“NO!” bellowed Harry quickly, fiercely. “You all fought this fight! You all did your part, and a tremendous part at that,” he said as he looked around, surveying the bodies of several dead Death Eaters and some unconscious others who were being bound with Binding Charms by Kingsley and Professors McGonagall and Flitwick. Behind him, students were conjuring stretchers, bringing the injured to one side of the Hall where Madam Pomfrey had set up a makeshift hospital ward, replete with beds and curtains. As the injured were moved from one side of the Hall to the other, Harry noticed the occasional strong kick aimed at the still bodies of Death Eaters splayed on the marble floor, the dead among them being pushed rather unceremoniously onto the front steps of the castle.
Molly didn’t argue with him. She simply looked at Harry with a mixed expression of wonder and pride. Harry had felt like another son to her, ever since that early morning almost six years ago when the boys had returned to the Burrow in the flying Ford Anglia. Now, this ‘extra son’ of hers seemed so extraordinary, so special…
Moments went by with nobody saying anything. All that could be heard was the din of “He’s gone! He’s gone!” issuing from countless people all around the Great Hall. Cho Chang walked toward Harry, no doubt to congratulate him, but never made it after she caught a reproachful stare from Ginny. Harry caught this out of the corner of his eye, but pretended he didn’t see anything. He only looked at Ginny with more intent than he had ever done. Sensing she was being watched, Ginny lifted her head; for a moment, their gazes locked, and Harry had the distinct feeling that everything in the universe—every answer to any question that he could ever want was locked behind those eyes. Every pang of emotion, every feeling of lust and longing flooded through Harry so quickly that he felt dizzy. Falling back a step from his kneeling position, Harry chocked it up to tiredness when everyone around him took notice, and seemed to jump to the conclusion that he had been severely hurt and needed medical attention.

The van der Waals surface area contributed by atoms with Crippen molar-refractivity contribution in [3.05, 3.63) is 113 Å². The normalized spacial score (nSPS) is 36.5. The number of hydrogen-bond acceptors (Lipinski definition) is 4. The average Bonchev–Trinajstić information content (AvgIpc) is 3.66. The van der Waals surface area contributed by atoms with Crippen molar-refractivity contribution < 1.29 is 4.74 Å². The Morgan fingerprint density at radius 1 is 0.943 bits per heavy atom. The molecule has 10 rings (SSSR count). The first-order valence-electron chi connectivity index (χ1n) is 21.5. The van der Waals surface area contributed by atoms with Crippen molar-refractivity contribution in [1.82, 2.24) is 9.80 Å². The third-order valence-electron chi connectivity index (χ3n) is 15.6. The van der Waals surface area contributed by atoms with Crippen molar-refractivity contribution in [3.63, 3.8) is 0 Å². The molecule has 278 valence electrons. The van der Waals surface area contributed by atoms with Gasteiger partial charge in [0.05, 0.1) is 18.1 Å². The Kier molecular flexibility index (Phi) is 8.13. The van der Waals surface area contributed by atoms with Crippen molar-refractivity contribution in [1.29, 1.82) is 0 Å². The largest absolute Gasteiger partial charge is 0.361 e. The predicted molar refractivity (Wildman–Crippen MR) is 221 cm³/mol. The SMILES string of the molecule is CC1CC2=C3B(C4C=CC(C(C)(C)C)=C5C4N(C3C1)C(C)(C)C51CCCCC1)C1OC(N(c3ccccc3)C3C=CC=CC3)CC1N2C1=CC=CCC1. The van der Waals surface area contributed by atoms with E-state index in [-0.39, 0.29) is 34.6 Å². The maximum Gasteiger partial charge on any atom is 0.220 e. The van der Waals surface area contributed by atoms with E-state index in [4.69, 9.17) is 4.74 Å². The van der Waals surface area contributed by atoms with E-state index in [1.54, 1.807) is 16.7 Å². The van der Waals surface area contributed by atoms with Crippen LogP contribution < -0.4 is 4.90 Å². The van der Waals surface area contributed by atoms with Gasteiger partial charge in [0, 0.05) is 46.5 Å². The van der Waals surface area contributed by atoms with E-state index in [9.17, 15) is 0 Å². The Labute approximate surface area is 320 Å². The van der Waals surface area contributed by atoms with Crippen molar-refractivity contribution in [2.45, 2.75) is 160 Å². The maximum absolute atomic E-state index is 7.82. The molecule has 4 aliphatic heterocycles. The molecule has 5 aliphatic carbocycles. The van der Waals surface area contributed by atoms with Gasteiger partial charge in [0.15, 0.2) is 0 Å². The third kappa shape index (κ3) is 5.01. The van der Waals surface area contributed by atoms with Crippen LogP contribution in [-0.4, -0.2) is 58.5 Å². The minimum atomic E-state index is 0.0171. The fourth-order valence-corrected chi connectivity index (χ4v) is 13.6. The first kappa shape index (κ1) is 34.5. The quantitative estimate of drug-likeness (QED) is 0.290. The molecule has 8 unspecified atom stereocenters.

“I’m fine, really. Just a bit tired,” Harry said in an effort to quell Mrs. Weasley’s insistence that he go straightaway to Madam Pomfrey.
“Harry, no more dawdling with us while you’re battered and bruised. We’re fine; you go take care of yourself for once, dear.” She said the last part with such kindness that Harry was almost ready to obey blindly when he suddenly remembered just how tired he really was.
“Erm—I’ll go to Madam Pomfrey, I promise, but—” Harry began.
“Oh, deary me,” cried Mrs. Weasley. “What am I thinking?! You’ll have to go to St. Mungo’s right away! They should be able to heal you quickly, I hope! Oh dear, oh dear. George—Bill—Charlie, help bring Harry to the gate where he can Apparate to St. Mungo’s. Wait! What am I thinking, Side-Along with him, will you dears? He needs all the strength he can—”
“Mrs. Weasley, really, I promise you I’m fine,” cut in Harry. “Just a bit scraped is all. Please, all I need is a little sleep. I’d really just like to go up to Gryffindor Tower and find my bed—” Harry stopped suddenly. His bed. His four-poster in his bedroom—the room he’d shared for six years with Ron, Dean, Seamus and Neville—he’d been away from it for so long. He missed it, in a way, almost as he missed Hedwig. Hedwig.
“Oh, all right,” said Mrs. Weasley. “But boys—go with Harry, won’t you? Bill—Charlie—take Harry by each shoulder—and Ron, dear, stay with him? In case he needs anything.” Harry knew there were some battles he just couldn’t win.
“I was fighting too, Mum!” Ron said emphatically. “I could be hurt, too, but you’re not ordering me off to St. Mungo’s, ‘cause I didn’t fight with old Moldyshorts back there!”
The first bit of laughter in some time broke out among the group of redheads all huddled together.
“No, no, of course dear, I didn’t mean to insinuate that you put up any less of a fight than— it’s just that, well—”
Ron looked expectantly at his mother for an answer and then at Harry, who couldn’t help but give a small smirk at the situation. Ron, who was not as pleased, frowned whole-heartedly.
“Well—” began Mrs. Weasley. “…Hermione, dear, won’t you go with them both? See to it that they rest properly, and—and—” she trailed off.
“Of course, Mrs. Weasley,” said Hermione. “I’ll see to it that both of them get their rest.” She looked at the two of them while saying this, the last word ringing with such a sense of urgency that both Ron and Harry straightened up and sauntered to her side at once, Ron’s expression noticeably more impish at the prospect of Hermione putting him to bed.
The three of them began walking away, amidst cheers and claps to the back from fellow survivors. They caught a smile and an approving thumbs-up from Professor McGonagall between shouts of “Incarcerous!” from her and Kingsley and Flitwick. Neville passed them, carrying a hurt Parvati Patil on a stretcher.
“Neville! You were brilliant,” said Parvati to a now-glowing Neville. He was turning pink. “He’s gone! He’s gone, he’s gone, he’s gone!” repeated Parvati.